Monday, August 11, 2008

Hoosiers, Suckers, Badgers, Hawkeyes, and Pukes

Tea N. Crumpet, in a comment on my last post, asked, "What's a Hoosier?" That got me musing about state nicknames. The 1860 campaign song, "Lincoln and Liberty" mentions not only Hoosiers, but an Illinois nickname that's rarely heard now.






We'll go for the son of Kentucky,
The hero of Hoosierdom through;
The pride of the Suckers so lucky
For Lincoln and Liberty too!

-"Lincoln and Liberty"

The second stanza tells us that Abraham Lincoln was born in Kentucky, lived for a time in Indiana, and was the pride of Illinois. That's right--Illinoisans were once known as Suckers. The Dictionary of Wisconsin History explains the nickname, by way of its definition of "badger:"

The name 'Badger' state for Wisconsin had its origin in the lead mining districts of southwestern Wisconsin. Miners from the south (Illinois) in the early days were in the habit of working in the lead mines during the summer and returning south for the winter, migrating like suckers [a species of fish], hence the name 'Sucker" state. Those who came from the east, however, could not return to their homes in the winter and made for themselves 'dugouts' in the sides of the bluffs and hills, burrowing like badgers, hence 'Badgers' or permanent residents of the Wisconsin country." From Wisconsin: comprising sketches of counties, towns, events, institutions, and persons, arranged in cyclopedic form, ed. by Ex-Gov. Geo. W. Peck (Madison, Wis., Western Historical Association, 1906).

Perhaps the Suckers were lucky, as they weren't called Pukes. Netstate also traces the origin of the Missouri Puke to the Galena lead mines:

The Puke State: This distasteful name is said to refer to the large gathering of Missourians in 1827 at the Galena Lead Mines. According to George Earlie Shankle, PhD, in State Names, Flags, Seals, Songs, Birds, Flowers and Other Symbols, 1938, "...so many Missourians had assembled, that those already there declared the State of Missouri had taken a 'puke.'

Iowans adopted "Hawkeye" before they could be tagged with something more insulting. Here's part of the Netstate entry:

The Hawkeye State: This popular nickname for the state of Iowa is said to have come from the scout, Hawkeye, in James Fenimore Cooper's The Last of the Mohicans, published in 1826. According to the Iowa State web site, "Two Iowa promoters from Burlington are believed to have popularized the name." The nickname was given approval by "territorial officials" in 1838, twelve years after the book was published and eight years before Iowa became a state.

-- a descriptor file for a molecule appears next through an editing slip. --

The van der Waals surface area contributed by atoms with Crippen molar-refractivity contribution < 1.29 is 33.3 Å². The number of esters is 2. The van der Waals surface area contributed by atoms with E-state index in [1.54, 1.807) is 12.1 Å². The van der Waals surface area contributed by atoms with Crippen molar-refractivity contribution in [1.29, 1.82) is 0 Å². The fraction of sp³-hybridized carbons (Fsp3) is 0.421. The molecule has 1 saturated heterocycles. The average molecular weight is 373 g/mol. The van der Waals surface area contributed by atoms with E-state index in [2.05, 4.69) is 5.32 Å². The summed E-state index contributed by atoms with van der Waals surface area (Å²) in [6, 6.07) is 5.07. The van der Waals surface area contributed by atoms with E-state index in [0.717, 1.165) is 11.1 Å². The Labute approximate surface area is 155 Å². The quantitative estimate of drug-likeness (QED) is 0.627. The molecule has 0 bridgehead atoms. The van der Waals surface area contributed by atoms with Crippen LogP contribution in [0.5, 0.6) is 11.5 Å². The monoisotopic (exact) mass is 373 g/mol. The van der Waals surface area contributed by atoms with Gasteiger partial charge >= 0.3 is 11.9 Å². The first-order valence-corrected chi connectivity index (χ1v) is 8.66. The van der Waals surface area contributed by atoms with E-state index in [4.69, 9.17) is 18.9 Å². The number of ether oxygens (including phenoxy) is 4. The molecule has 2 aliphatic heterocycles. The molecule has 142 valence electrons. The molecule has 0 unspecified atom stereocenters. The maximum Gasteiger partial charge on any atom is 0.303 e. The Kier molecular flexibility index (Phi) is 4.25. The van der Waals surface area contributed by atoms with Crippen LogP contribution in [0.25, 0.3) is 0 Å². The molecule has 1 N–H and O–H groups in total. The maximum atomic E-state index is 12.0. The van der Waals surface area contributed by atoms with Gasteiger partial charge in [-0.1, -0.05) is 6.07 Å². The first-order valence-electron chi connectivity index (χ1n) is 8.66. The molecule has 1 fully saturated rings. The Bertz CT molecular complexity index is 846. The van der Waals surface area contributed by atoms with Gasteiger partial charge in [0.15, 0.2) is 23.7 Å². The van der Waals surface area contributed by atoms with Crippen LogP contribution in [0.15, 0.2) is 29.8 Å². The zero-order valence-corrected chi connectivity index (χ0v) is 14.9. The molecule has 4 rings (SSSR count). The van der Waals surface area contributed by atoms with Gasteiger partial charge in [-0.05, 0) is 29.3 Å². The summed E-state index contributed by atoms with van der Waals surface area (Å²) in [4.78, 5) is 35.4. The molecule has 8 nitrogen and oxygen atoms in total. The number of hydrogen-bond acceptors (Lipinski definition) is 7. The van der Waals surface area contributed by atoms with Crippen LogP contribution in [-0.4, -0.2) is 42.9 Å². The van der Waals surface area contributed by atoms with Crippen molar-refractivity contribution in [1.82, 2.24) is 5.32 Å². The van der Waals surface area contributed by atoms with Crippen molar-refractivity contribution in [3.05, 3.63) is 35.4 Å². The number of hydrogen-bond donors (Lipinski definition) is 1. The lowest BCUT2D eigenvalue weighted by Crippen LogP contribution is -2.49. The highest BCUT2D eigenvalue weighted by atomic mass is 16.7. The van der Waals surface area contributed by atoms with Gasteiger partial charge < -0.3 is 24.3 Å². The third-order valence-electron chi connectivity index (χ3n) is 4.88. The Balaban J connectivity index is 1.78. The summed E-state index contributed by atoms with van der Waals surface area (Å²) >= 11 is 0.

There also seems to be a reference to the Sauk warrior Black Hawk, who died in Iowa. In any case, the Hawkeye nickname seems to have been an effort to pre-empt the adoption of an offensive nickname, such as Puke or Sucker.

Or, perhaps Hoosier. While many Indiana residents, especially in the southern and central parts of the state, take pride in the label, a lot of us in the northern part of the state aren't comfortable with it. The article, "What's a Hoosier?" in the Indiana University Alumni Magazine gives a good overall summary of the term, along with a mention of Senator Dan Quayle's battle with Merriam-Webster to remove the negative definitions of "hoosier" (lower case) from the dictionary. But unlike the Suckers and Pukes, Hoosiers have stood by their nickname, even if it does mean a hick or rube.

7 comments:

Charles Gramlich said...

Kind of a weird synchronicity. I'm reading "Brother Odd" and there is a whole bunch of stuff in their about Hoosiers.

twoblueday said...

I've been aware of the "sucker" nickname for Illinois for quite a while. I never knew where it came from, and assumed it had to do with P.T. Barnum saying "there's a sucker born every minute." Being an Illinois boy, although not by birth, I knew plenty of folks of whom the famous showman could have said "sucker."

steve said...

Charles--I listened to the audio version of the Odd Thomas books. I remember the Hoosier comments. I haven't read anything else by Koontz, but Odd Thomas is wonderful.

Gerry--There are some other theories about "sucker." Barnum's reputed quote was too late for the nickname. David Hannum, one of the people involved in the Cardiff Giant Hoax, seems to be the author of "there's a sucker born every minute," which referred to Barum's fake giant, a copy of the fake giant Hannum was promoting. Ralph Keyes, in his book, "Nice Guys Finish Seventh," says, "Famous quotes need famous mouths."

Sustenance Scout said...

Love all these details, Steve! Thanks (once again) for a fun read, K.

Tea N. Crumpet said...

Pah! First ol'Dan has to spell it! ;) Just teasing-- I know he is very, very smart! A nick is a nick and Hoosiers aren't hicks!

SzélsőFa said...

wow. I did know about the *Hoosier*, but puke and sucker ?!?
Thank you Steve!

When I was in the USA I was fascinated by every state having it's own flower, nickname, animal, song, and so on. We don't have these here - but we are much smaller.

Peter said...

What a fun overview of the state nicknames in your neck of the woods.

I wasn't aware of Mr. Quale's attempts to have the definition changed.

And I wasn't aware of Lincoln's nickname: "The pride of the Suckers."